Chesapeake Exploration, L.L.C. v. Hyder is another hair-splitting Texas decision about “cost-free royalties”.
The Hyder family executed a lease covering 1,037 acres. Chesapeake drilled 22 wells on the leased premises. The Hyders believed their lease provided for a “cost free” royalty; that is, no post-production deductions. Chesapeake deducted post-production costs, and the Hyders sued for breach of contract.
A summary of how gas is moved downstream from the lease might be helpful (Hint: if it starts with a “C”, it’s a Chesapeake entity). COI produces the gas and sells to CEMI, who delivers the gas to several “points of delivery” for gathering by CMP. CMP transports to unaffiliated third-party interstate pipelines, who transfer the gas downstream to a “point of sale”, and then title passes from CEMI to the third-party purchaser. The Hyders were paid based on a weighted average sales price calculated on the sales to various third parties.
The Royalty Clause
The Hyders where to be paid:
…for natural gas … produced from the Leased Premises, twenty-five (25%) of the price actually received for such gas. The royalty … shall be free and clear of all production and post-production costs and expenses, including but not limited to, production, gathering, separating, storing, dehydrating, compressing, transporting, processing, treating, marketing, delivering, or any other costs and expenses incurred between the wellhead and lessee’s point of delivery or sale of such share to a third party. (underline ours)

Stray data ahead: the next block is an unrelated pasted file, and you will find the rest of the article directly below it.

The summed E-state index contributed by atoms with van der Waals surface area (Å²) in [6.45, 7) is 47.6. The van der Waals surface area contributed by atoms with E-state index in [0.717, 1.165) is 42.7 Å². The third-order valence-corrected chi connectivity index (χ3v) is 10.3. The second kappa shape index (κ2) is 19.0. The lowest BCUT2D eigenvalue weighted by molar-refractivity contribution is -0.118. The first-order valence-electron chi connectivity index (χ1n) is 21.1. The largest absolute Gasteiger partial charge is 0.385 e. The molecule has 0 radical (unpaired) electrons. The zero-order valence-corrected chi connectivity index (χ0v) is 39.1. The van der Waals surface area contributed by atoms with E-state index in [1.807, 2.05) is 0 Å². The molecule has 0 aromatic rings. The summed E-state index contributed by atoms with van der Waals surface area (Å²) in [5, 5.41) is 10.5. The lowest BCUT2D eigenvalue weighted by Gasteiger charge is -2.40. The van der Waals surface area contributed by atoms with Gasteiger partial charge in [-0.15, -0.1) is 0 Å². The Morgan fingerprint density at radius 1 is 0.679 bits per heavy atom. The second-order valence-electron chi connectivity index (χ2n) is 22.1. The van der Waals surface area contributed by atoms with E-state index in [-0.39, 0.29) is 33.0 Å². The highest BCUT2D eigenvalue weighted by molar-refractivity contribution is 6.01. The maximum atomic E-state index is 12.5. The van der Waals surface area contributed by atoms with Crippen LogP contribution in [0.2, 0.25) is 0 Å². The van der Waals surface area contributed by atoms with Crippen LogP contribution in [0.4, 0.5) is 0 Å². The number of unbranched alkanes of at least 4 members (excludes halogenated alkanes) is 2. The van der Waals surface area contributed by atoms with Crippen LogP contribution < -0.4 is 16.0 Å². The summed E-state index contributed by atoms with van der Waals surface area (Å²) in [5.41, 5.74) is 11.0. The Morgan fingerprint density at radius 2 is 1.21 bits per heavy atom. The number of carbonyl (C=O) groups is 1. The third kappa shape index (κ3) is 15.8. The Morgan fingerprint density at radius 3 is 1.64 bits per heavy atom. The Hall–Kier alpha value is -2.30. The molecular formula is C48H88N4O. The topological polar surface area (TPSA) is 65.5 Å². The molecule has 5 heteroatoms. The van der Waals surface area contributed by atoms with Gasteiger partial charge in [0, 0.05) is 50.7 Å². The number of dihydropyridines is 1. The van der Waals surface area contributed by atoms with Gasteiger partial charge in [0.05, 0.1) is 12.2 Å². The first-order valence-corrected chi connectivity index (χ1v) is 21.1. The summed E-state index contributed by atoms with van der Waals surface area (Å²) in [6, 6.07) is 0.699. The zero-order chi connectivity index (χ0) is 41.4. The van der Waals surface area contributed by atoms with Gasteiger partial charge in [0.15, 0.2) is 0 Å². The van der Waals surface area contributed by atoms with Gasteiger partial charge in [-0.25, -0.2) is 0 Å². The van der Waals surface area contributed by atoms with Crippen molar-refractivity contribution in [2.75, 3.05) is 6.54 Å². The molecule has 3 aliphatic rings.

The lease specifically said that, “ … Heritage Resources, Inc. v. NationsBank shall have no application to the terms and provisions of this lease.” (that was the 1996 Texas Supreme Court case holding that a “no deduct” provision was “surplusage as a matter of law.”)
They could deduct post-production costs incurred between the “point of delivery” and “point of sale.” Because of the disjunctive “or” between “delivery” and “sale”, they could choose either the point of delivery or the point of sale to determine whether the royalty clause permits the deduction of post-production costs after the point of delivery but before the point of sale. Therefore, they deducted costs such as third-party transportation costs.
Chesapeake’s distinction doesn’t matter. The royalty clause prohibits deduction of any post-production cost, regardless of where incurred, and provides for royalty “free and clear” of all costs. What about “free and clear” can’t be understood?
The court agreed with the Hyders. The plain reading of the royalty clause, along with the parties’ agreement that Heritage did not apply, should be interpreted to mean no deductions. Therefore, in this case a “cost-free royalty” really meant a cost-free royalty.